The present work was not apparently drawn for the News but Woodville contributed many illustrations to other books and magazines including The Boy’s Own so this image might well have been drawn for it as he was working for this paper in the 1920’s.
In this picture which is a departure from the usual scenes of his death, General James Wolfe has been shot by a French soldier on the Plains of Abraham during the Battle of Quebec in 1759. In the background, the artist has depicted the Citadel of Quebec with a rather unusual high tower, more akin to the Great Tower of Windsor Castle than Quebec! The subject was not new for Woodville as he had dealt with it previously in various publications including British Battles on Land and Sea (1915).
Among the manuscripts in the Military Collection is a bound volume entitled Le journal du sergent major de la place conquise sur les ennemis. This was acquired from William H. Schab, a dealer in rare books and prints in New York City in March 1951. The work is signed ‘Sieur de Lamyre’ – probably Gabriel de la Mire, 1632-1685. Part of the text is devoted to the subject of ‘archers-piquiers’ (archers with pikes) combined with musketeers. A large folding plate signed by Noel Cochin (1622-1695), the famous French engraver and landscaper artist shows a formation of archers with musketeers repelling an attack by cavalry and infantry.
Two folding water-colors are also bound in including one showing an archer and a musketeer engaged with a cavalryman which exemplifies the author’s thesis in detail. In this scene the archer supports the musketeer’s attack by discharging arrows; the second picture shows him using a pike against the horseman’s charge, and protects the musketeer who continues to fire.
The author advocates the use of archers with pikes to support the musketry. He points out that 30 arrows can be discharged for 6 musket shots, that more arrows can be carried than charges of powder, that muskets are costly and cannot be used in rain or snow, and that pikes carried by archers can serve as defense against a cavalry charge and provide cover for the musketry to reload. Although the author does not wish to supplant muskets, but only to supplement them by forming mixed battalions, his defense of archery is curious at this late date in the seventeenth century.
[Extract from dealer’s typed note inserted in front cover]
A recent purchase is a broadside depicting the funeral procession of Alderman John Kirkman in London on Sunday, September 24, 1780. John Kirkman (1743-1780), Alderman for Cheap Ward, was a London fishmonger and Sheriff elect. During recent popish riots in London, Kirkman had commanded the City Volunteers on several rainy nights during which he caught a cold that quickly turned to a fever. He withdrew to his family home in Margate, Kent, where he died on September 19.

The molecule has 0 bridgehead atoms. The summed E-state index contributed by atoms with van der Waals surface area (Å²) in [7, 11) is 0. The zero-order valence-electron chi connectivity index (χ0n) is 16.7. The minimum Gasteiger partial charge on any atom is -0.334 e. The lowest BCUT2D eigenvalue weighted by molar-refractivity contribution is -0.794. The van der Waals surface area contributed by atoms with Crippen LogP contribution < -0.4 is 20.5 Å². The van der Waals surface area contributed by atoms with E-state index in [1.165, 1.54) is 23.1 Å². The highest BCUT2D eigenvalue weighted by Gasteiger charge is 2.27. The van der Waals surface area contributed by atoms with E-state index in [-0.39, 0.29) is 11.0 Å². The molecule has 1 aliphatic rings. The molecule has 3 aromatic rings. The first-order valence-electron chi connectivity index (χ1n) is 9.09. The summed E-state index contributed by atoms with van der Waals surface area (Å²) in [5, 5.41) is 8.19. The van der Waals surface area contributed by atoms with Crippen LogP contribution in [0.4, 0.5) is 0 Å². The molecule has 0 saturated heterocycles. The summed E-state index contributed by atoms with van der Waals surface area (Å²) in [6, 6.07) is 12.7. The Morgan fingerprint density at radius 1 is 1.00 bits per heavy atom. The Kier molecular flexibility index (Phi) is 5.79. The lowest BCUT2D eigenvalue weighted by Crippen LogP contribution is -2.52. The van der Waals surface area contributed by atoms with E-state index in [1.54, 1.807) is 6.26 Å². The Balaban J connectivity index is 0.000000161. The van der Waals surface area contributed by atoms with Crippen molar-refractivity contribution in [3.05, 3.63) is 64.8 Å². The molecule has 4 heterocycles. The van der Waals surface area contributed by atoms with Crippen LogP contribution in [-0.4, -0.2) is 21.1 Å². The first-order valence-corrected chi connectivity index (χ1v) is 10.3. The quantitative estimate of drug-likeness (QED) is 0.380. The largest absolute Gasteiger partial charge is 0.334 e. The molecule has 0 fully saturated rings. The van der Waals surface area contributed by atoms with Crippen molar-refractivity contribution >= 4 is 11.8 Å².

That he was a popular local politician is evidenced by the massive turnout for his funeral which drew crowds along the route. Many of the local papers described the procession such as this one from the Gentleman’s Magazine for September:
‘The corpse of Mr. Ald. Kirkman was brought in a private manner about 3 o’clock as far as the obelisk in St. George’s Fields; it was there met by the gentlemen of the military associations, and conducted to Blackfriars bridge, where the lord mayor, aldermen, city marshals, &c. joined the procession. They proceeded from thence up Ludgate-hill, through Cheapside, to the church of Bassishaw, for internment, in the following order:
The two city marshals.
Four staff-men on horseback
Drums and fifes, muffled
London foot association
Trumpets sounding the horse dead march
Twelve light horse volunteers
Board of Feathers
Hearfe [with names of six Pall Bearers]
Band of musick on horseback playing the dead march in Saul.
Light horse volunteers, two and two.
The chief mourner’s coach
Three other mourning coaches.
Lord mayor and aldermen.
The two sheriffs
The election committee
Sundry carriages with friends
The concourse of people on this occasion was the greatest ever known’.
So immense was the crowd that one little 4 year old girl was thrown down at Blackfriars and trampled to death, while a young 10 year old boy fell from the balustrade of the bridge into the River Thames and downed. People crowded all available windows, roof tops, and any elevation in order to watch the proceedings. Meanwhile a toll collector on the bridge was assaulted by the servant of a farmer during the procession, while thieves broke into the house of one family in Clerkenwell who had gone to watch the event. Some people criticized the funeral for being held on a Sunday fearing that it might ‘occasion disturbances by drawing a disorderly mob together, and thus converting the Sabbath…into a day of tumult, riot and confusion’; while others were disgusted at the ‘pomp and glare’ of it believing that the Alderman himself would have preferred to spend the money on ‘alms to the distressed and poor’. One writer believed that it sent a positive message to ‘the idle and lower class of spectators’ that the city could now turn out a respective force of its own ‘sufficiently powerful to prevent a repetition of such tumults as disgraced London on the 6th and 7th last’.